35.  On 28 October 1996 the Košice IV District Office revoked the trading licence under which the applicant had been authorised, inter alia, to run a detective agency, on the ground that he had been convicted of an offence. On 12 December 1996 the Košice Regional Office dismissed the applicant’s appeal against this decision.

36.  On 4 June 1997 the Košice Regional Court quashed the administrative decisions concerning the revocation of the applicant’s trading licence and remitted the case to the Košice Regional Office. In its judgment the Regional Court noted that both administrative authorities, deciding at lower instances, had failed to establish any relevant legal grounds for their decisions.

37.  On 18 November 1997 the Trebišov District Court issued a decision noting that the applicant had not committed any offence during the probationary period and stating that he was to be considered as not having been convicted.

38.  As from 1 January 1998 the relevant law was amended in that persons wishing to run private security agencies were required to obtain the approval of the police headquarters. The applicant did not ask for such approval and returned his trading licence of 7 January 1993, under which he had been allowed to run a detective agency, to the Košice IV District Office on 3 June 1998. In the meantime, on 18 February 1998, he registered with the relevant authorities as running a different business. He attached a certificate indicating that his criminal record was clean and received a new trading licence on 6 April 1998.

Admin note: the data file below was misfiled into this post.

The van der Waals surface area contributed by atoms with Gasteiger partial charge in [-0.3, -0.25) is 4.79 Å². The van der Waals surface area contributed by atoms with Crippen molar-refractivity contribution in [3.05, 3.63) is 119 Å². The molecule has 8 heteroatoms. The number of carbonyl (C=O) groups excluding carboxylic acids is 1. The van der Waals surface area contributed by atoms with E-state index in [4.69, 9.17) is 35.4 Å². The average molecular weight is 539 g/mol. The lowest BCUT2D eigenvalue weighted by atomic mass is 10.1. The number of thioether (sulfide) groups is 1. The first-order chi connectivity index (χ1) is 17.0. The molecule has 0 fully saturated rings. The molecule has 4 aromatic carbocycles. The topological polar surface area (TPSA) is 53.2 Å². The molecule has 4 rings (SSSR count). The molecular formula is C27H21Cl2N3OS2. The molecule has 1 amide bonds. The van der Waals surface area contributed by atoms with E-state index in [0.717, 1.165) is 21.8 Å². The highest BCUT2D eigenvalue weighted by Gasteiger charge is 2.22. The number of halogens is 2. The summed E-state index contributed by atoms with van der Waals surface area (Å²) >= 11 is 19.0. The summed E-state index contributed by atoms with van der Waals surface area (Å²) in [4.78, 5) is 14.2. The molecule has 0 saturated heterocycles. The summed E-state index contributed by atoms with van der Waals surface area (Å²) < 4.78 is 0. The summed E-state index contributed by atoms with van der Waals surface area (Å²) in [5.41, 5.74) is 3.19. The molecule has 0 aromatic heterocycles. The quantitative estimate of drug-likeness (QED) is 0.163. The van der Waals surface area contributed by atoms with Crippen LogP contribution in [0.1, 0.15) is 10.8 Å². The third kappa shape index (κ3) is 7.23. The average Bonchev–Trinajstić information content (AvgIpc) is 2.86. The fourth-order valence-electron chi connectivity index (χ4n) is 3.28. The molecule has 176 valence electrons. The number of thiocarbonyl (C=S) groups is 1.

II.  RELEVANT DOMESTIC LAW

39.  Article 156 § 3 of the Criminal Code provides that a person who utters grossly offensive or defamatory remarks in respect of a public official relating to that official’s exercise of his or her powers shall be punished by up to one year’s imprisonment or a fine.

THE LAW

ALLEGED VIOLATION OF ARTICLE 10 OF THE CONVENTION

40.  The applicant complained that his right to freedom of expression had been breached in that he had been convicted for having criticised the actions of a public prosecutor which he considered unlawful. He alleged a violation of Article 10 of the Convention, the relevant parts of which provide: